Santa Maria's response: we will reduce the amount of sugar. – Food Pharmacy

Ann Fernholm

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Santa Maria’s response: we will reduce the amount of sugar.

On Friday, I emailed Santa Maria about their food, asking why some of their products are mostly based on sugar and water. I was inspired to write by the number of people who, like me, are tired of always having to read the ingredients of everything they buy. Below you’ll find Santa Maria’s response, and after that, my answer to them.

Hello Ann, thanks for your email. We absolutely welcome a continued debate about the content of our food. Santa Maria, of course, wants to make products that both taste good and do good. Therefore, we are intensely working on removing sugar, salt and unnecessary additives from our products. We’ve made a fair bit of progress. Since 2015 we’ve removed 395 tons of sugar and 223 tons of salt from our products. But we’re not done. By 2020, we hope to have reduced our total sugar content by 50%, and salt by 25%, compared to 2014. At the same time, I will say that these ingredients play an important role in many of our products. Not only in terms of taste, but in other qualities as well. For example: There are many different ways to make a spice-rub. Ours originated from an American recipe, in which raw sugar (which is by the way, many times more expensive than refined white sugar) is used for flavor and caramelization. If you want a different type of rub you can of course choose another brand, or make one yourself from scratch.

Last but not least, what would you say about coming to Mölndal, so we can explain more about how we work and also hear your thoughts and ideas about what we can do differently?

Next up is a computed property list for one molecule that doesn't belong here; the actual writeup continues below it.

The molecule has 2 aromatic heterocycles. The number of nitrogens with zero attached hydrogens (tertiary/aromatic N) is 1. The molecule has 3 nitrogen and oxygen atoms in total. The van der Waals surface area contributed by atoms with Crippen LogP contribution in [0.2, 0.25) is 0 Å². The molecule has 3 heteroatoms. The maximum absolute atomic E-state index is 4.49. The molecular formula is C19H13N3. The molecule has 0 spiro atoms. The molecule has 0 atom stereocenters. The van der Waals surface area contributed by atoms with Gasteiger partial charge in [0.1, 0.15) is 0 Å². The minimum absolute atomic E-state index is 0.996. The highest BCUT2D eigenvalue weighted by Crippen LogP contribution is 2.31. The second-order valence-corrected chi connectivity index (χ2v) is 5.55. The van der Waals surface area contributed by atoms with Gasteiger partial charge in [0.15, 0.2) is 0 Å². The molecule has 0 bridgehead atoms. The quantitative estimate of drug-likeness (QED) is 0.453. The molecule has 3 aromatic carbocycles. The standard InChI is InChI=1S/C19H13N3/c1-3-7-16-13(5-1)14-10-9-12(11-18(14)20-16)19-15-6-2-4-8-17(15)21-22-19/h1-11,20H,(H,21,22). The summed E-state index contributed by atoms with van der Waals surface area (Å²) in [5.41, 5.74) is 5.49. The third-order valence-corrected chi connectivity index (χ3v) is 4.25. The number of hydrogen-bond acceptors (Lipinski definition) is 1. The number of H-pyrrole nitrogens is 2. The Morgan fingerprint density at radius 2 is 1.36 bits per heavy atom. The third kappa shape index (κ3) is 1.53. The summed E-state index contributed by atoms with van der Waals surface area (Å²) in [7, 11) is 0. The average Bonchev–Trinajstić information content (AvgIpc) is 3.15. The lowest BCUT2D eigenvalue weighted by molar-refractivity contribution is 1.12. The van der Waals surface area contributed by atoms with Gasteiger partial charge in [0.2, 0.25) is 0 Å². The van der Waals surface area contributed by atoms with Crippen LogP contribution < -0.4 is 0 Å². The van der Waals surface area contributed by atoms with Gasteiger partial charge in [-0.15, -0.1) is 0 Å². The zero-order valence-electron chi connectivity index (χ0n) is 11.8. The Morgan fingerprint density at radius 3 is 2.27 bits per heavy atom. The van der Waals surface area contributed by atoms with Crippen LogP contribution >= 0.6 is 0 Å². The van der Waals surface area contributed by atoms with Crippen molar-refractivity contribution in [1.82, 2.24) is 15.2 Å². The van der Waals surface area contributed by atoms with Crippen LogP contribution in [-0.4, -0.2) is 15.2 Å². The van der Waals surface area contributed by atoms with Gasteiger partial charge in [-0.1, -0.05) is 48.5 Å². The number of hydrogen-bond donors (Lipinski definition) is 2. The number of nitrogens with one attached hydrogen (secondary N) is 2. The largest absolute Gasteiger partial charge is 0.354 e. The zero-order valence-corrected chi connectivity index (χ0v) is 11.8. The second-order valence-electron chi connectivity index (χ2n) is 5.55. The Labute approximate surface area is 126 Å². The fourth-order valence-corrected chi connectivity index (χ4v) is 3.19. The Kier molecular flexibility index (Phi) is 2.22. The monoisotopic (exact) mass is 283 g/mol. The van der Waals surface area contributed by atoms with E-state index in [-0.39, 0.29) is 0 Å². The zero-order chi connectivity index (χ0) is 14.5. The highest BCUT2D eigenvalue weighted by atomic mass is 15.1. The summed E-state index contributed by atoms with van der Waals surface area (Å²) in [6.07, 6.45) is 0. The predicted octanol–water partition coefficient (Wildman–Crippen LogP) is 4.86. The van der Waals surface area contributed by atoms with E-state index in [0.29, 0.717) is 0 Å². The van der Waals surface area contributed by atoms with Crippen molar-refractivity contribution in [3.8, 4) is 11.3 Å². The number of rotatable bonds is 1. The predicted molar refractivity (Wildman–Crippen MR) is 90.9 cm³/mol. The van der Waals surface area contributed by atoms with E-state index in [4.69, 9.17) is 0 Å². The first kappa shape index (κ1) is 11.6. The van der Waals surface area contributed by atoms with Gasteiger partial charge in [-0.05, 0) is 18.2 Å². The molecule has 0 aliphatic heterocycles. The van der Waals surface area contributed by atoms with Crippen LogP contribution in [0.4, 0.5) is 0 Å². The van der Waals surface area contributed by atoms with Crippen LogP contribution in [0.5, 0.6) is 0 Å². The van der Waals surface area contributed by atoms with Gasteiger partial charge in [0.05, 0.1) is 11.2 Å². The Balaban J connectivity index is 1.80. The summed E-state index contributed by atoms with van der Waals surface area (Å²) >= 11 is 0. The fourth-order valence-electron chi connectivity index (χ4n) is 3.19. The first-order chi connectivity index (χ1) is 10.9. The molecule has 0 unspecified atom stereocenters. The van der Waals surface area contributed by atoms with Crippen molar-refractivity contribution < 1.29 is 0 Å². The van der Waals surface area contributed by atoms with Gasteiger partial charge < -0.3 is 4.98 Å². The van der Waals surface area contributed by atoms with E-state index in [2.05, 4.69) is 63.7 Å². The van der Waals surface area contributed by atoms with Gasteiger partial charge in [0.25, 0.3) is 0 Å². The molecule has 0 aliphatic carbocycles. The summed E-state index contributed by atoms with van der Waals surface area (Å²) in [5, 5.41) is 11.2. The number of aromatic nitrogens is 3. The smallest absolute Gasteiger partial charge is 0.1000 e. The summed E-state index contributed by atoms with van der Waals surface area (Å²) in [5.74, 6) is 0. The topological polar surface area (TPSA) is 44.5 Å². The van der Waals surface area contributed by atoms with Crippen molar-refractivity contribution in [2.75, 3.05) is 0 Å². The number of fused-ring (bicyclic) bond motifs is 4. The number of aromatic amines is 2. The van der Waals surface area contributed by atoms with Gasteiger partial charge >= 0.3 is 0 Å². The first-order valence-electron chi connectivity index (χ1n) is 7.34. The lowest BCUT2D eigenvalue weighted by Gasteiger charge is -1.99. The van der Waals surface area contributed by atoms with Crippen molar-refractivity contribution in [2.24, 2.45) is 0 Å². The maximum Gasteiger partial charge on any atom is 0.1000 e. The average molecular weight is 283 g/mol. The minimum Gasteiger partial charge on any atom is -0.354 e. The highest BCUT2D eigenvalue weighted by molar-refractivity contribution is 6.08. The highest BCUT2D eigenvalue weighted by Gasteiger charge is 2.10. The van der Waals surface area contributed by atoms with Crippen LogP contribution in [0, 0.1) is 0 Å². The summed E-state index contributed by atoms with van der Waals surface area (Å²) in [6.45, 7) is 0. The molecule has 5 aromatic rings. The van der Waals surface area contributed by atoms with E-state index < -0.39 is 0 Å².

Have a nice weekend,
Eva Berglie

My response:

Hi and thanks! You’ve made some exciting progress in removing sugar from your food, though it’s not clear if the 395 tons are per year, or total since 2015. At the least, that’s around 40 grams per Swede.

My thought is that food sold in stores should be safe to eat, even in the long run. We consumers should not have to be ”additive-detectives” reading every ingredient list in the store while shopping, but be confident that, for example, a guacamole is based on avocado and not water, starch, thickeners and chlorophyll. We all have incredible biochemical machinery within us, developed through millions of years of evolution. That machinery needs to be filled with vitamins, antioxidants and minerals to work. In addition, our intestinal bacteria need the fibers you find in real foods (for example avocado). Neither sugar or rendered starch adds any vitamins to the body. When you base your food on processed additives the nutrition levels are too low.

I would love to come to your headquarters sometime when I’m close to Gothenburg. It would be interesting to see how the company works, and my hope is that you are open to hearing our perspective, for example about the research that indicates that high sugar consumption can lead to excess fat in the liver. Problems with fatty livers are increasing worldwide, including among children. Figures from the United States and Europe show that one out of ten children are now affected, which is frightening. Fat in your liver leads to type 2 diabetes and liver cancer. Type 2 diabetes can then cause cardiovascular disease, and is also linked to various cancers.

Personally, I think that you who work in the food industry have great opportunities to improve public health. If the food you produce is good for the human body – for example, if you stop basing your sauces on sugar – fewer children and adults will develop obesity and type 2 diabetes. Maybe start with clearly marking the amount of added sugar on the packaging.

Ann Fernholm

This is a guest post. The opinions expressed are the writer’s own.



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